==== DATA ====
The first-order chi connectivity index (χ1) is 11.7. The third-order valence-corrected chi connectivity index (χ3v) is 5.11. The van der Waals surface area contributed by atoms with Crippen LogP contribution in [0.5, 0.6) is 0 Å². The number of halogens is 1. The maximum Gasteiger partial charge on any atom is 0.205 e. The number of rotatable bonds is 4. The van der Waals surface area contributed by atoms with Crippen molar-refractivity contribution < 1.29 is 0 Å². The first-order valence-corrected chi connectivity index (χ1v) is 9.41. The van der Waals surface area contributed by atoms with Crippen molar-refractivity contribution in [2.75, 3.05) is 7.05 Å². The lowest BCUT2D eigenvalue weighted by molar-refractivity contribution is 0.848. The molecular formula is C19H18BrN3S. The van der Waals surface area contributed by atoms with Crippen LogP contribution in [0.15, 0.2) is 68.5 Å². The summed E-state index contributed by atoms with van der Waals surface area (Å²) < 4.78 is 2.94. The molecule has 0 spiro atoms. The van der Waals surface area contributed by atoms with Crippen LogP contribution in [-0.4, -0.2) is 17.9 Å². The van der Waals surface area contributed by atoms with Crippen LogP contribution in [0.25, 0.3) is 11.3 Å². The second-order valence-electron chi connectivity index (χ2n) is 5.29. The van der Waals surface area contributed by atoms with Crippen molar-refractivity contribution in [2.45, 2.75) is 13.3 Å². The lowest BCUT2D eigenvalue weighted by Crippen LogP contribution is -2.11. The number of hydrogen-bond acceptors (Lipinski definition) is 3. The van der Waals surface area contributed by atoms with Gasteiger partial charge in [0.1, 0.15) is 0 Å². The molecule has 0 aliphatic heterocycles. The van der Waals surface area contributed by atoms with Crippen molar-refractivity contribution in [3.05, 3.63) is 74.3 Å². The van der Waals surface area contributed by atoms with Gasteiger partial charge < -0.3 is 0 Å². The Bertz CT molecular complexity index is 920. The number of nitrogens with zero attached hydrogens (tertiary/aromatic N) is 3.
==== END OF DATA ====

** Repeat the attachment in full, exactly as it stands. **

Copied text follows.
The first-order chi connectivity index (χ1) is 11.7. The third-order valence-corrected chi connectivity index (χ3v) is 5.11. The van der Waals surface area contributed by atoms with Crippen LogP contribution in [0.5, 0.6) is 0 Å². The number of halogens is 1. The maximum Gasteiger partial charge on any atom is 0.205 e. The number of rotatable bonds is 4. The van der Waals surface area contributed by atoms with Crippen molar-refractivity contribution < 1.29 is 0 Å². The first-order valence-corrected chi connectivity index (χ1v) is 9.41. The van der Waals surface area contributed by atoms with Crippen molar-refractivity contribution in [2.75, 3.05) is 7.05 Å². The lowest BCUT2D eigenvalue weighted by molar-refractivity contribution is 0.848. The molecular formula is C19H18BrN3S. The van der Waals surface area contributed by atoms with Crippen LogP contribution in [0.15, 0.2) is 68.5 Å². The summed E-state index contributed by atoms with van der Waals surface area (Å²) < 4.78 is 2.94. The molecule has 0 spiro atoms. The van der Waals surface area contributed by atoms with Crippen LogP contribution in [-0.4, -0.2) is 17.9 Å². The van der Waals surface area contributed by atoms with Crippen LogP contribution in [0.25, 0.3) is 11.3 Å². The second-order valence-electron chi connectivity index (χ2n) is 5.29. The van der Waals surface area contributed by atoms with Crippen molar-refractivity contribution in [2.45, 2.75) is 13.3 Å². The lowest BCUT2D eigenvalue weighted by Crippen LogP contribution is -2.11. The number of hydrogen-bond acceptors (Lipinski definition) is 3. The van der Waals surface area contributed by atoms with Gasteiger partial charge in [0.1, 0.15) is 0 Å². The molecule has 0 aliphatic heterocycles. The van der Waals surface area contributed by atoms with Crippen molar-refractivity contribution in [3.05, 3.63) is 74.3 Å². The van der Waals surface area contributed by atoms with Gasteiger partial charge < -0.3 is 0 Å². The Bertz CT molecular complexity index is 920. The number of nitrogens with zero attached hydrogens (tertiary/aromatic N) is 3.